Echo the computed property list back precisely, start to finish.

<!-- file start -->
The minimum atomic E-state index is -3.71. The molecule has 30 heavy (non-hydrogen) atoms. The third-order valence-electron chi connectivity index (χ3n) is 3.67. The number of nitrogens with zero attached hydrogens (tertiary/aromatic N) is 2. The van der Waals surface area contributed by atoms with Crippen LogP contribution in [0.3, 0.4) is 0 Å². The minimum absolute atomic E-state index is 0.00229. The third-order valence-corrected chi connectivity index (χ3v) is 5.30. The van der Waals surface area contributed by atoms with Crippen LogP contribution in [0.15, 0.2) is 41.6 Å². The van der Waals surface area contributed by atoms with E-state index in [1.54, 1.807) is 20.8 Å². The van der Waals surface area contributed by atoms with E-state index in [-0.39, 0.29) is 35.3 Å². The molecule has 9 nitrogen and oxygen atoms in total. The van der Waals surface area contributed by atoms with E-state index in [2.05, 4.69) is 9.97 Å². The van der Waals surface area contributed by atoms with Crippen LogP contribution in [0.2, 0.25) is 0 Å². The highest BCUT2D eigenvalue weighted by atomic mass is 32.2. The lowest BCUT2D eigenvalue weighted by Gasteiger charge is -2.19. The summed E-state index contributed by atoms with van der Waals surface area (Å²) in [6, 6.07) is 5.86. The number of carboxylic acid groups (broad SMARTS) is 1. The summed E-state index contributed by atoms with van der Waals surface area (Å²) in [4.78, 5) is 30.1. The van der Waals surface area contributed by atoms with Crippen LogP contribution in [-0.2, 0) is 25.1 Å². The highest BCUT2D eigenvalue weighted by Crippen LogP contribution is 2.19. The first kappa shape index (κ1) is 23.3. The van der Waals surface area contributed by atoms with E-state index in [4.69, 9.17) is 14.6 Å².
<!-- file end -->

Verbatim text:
The minimum atomic E-state index is -3.71. The molecule has 30 heavy (non-hydrogen) atoms. The third-order valence-electron chi connectivity index (χ3n) is 3.67. The number of nitrogens with zero attached hydrogens (tertiary/aromatic N) is 2. The van der Waals surface area contributed by atoms with Crippen LogP contribution in [0.3, 0.4) is 0 Å². The minimum absolute atomic E-state index is 0.00229. The third-order valence-corrected chi connectivity index (χ3v) is 5.30. The van der Waals surface area contributed by atoms with Crippen LogP contribution in [0.15, 0.2) is 41.6 Å². The van der Waals surface area contributed by atoms with E-state index in [1.54, 1.807) is 20.8 Å². The van der Waals surface area contributed by atoms with E-state index in [-0.39, 0.29) is 35.3 Å². The molecule has 9 nitrogen and oxygen atoms in total. The van der Waals surface area contributed by atoms with E-state index in [2.05, 4.69) is 9.97 Å². The van der Waals surface area contributed by atoms with Crippen LogP contribution in [0.2, 0.25) is 0 Å². The highest BCUT2D eigenvalue weighted by atomic mass is 32.2. The lowest BCUT2D eigenvalue weighted by Gasteiger charge is -2.19. The summed E-state index contributed by atoms with van der Waals surface area (Å²) in [6, 6.07) is 5.86. The number of carboxylic acid groups (broad SMARTS) is 1. The summed E-state index contributed by atoms with van der Waals surface area (Å²) in [4.78, 5) is 30.1. The van der Waals surface area contributed by atoms with Crippen LogP contribution in [-0.2, 0) is 25.1 Å². The highest BCUT2D eigenvalue weighted by Crippen LogP contribution is 2.19. The first kappa shape index (κ1) is 23.3. The van der Waals surface area contributed by atoms with E-state index in [4.69, 9.17) is 14.6 Å².